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After receiving requests from the Norwegian Union, the Trans-European and Inter-European Divisions, and the Adventist Peace Fellowship, the General Conference of Seventh-day Adventists has voted to exclude weapons manufacturers from its investment portfolio going forward.
On February 23, 2018, the Norwegian Union sent a letter to the General Conference via the Trans-European Division asking that the GC stop investing in weapons manufacturers, stating that such investments are inconsistent with the values and teachings of the Adventist Church and Jesus Christ.
The GC has long-excluded six general industry groups that are inconsistent with Adventist values including tobacco, alcohol, gambling, pornography, meats, and caffeinated beverages.
The Trans-European and Inter-European Divisions produced a statement on March 2, supporting the Norwegian Union’s request to add weapons manufacturers to the current exclusions.
According to the TED/EUD statement, Tim Aka, GC associate treasurer and investment manager, noted that the church was already in the process of reevaluating its investments with the aim to exclude companies including “arms manufacturers, environmental polluters and even companies that exploit their workers or have poor governance.”
The TED/EUD statement asked the GC to remove any investments in the area of aerospace and defense industries and move them to “areas more in keeping with the ethos of the Seventh-day Adventist Church.”
The statement concluded by reminding the GC of its own official statement from 2002 titled a Call for Peace which states, “Churches should not only be known for spiritual contributions—though these are foundational—but also for their support of quality of life, and in this connection peacemaking is essential. We need to repent from expressions or deeds of violence that Christians and churches, throughout history and even more recently, have either been involved in as actors, have tolerated, or have tried to justify. We appeal to Christians and people of good will all around the world to take an active role in making and sustaining peace, thus being part of the solution rather than part of the problem.”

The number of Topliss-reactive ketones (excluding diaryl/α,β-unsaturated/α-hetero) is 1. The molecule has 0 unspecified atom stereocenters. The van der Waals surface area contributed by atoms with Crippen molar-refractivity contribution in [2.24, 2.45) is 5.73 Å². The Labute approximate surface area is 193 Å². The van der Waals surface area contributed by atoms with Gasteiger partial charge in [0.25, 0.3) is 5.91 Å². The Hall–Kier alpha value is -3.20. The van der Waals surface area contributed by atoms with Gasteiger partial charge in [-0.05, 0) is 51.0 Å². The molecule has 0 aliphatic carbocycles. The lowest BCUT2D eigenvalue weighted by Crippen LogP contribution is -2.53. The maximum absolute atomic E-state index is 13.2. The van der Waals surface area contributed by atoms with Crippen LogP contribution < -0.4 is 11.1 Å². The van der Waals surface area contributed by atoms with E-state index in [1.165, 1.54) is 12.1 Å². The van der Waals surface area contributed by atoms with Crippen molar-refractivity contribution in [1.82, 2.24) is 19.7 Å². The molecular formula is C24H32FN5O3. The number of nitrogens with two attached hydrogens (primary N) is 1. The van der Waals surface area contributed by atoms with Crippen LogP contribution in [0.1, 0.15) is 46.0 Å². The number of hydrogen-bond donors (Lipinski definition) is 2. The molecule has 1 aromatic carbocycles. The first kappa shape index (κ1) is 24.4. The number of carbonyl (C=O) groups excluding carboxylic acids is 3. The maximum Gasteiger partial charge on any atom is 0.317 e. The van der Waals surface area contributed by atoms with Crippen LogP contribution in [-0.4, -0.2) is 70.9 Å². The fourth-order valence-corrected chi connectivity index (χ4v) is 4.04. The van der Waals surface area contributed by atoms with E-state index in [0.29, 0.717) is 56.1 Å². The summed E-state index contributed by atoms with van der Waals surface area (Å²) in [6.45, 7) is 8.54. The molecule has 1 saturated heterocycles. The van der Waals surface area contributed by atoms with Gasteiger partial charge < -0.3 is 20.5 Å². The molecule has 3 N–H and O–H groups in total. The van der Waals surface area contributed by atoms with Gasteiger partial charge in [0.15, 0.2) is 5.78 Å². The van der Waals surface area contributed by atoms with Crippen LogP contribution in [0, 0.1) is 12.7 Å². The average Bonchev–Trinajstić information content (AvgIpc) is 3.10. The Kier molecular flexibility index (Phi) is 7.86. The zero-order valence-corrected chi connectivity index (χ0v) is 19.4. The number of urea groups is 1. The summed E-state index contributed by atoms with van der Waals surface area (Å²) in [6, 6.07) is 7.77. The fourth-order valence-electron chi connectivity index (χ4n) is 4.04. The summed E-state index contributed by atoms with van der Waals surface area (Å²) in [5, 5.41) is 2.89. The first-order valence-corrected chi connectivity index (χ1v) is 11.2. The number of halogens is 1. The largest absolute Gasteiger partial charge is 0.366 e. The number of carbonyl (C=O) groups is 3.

On March 30, the Adventist Peace Fellowship published an open letter on its website to Elder Ted Wilson stating in part:
We are writing to express support for the Norwegian Union Conference’s request for the General Conference of Seventh-day Adventists to discontinue investing in companies engaged in weapons manufacturing. We support the call for (a) increased transparency regarding current investments, (b) stronger ethical guidelines for General Conference investments, and (c) the divestment from the weapons industry.
The GC’s response, which was voted on March 20, and released on April 6, states that in reviewing its investing practices, it has been decided “that in keeping with our longstanding position on non-combatantcy [sic], we direct the GC Investment Management Committee to screen all present and potential investments in order to exclude companies whose revenues are derived primarily or substantially from the manufacture and sale of weapons, combat vehicles, munitions or other warfare systems. In addition, we direct the GC Investment Management Committee to avoid investments in any companies which are engaged in the manufacture of cluster munitions, land mines or nuclear weapons and to exclude such regardless of the proportion of company revenues or sales that these products represent.”
The statement concluded with a quote from Tim Aka:
“As a spiritual organization, we hold ourselves accountable to ensure that our financial strategies and investments align with our established values and commitments. This process is ongoing and continues to be of vital importance for the Investment Office…. In the spirit of [the Call for Peace] Statement and as an ongoing process the General Conference has attempted to mitigate against such incongruous investments yet uphold their fiduciary responsibilities.”
Alisa Williams is managing editor of SpectrumMagazine.org.
Photo by Kony Xyzx on Unsplash.
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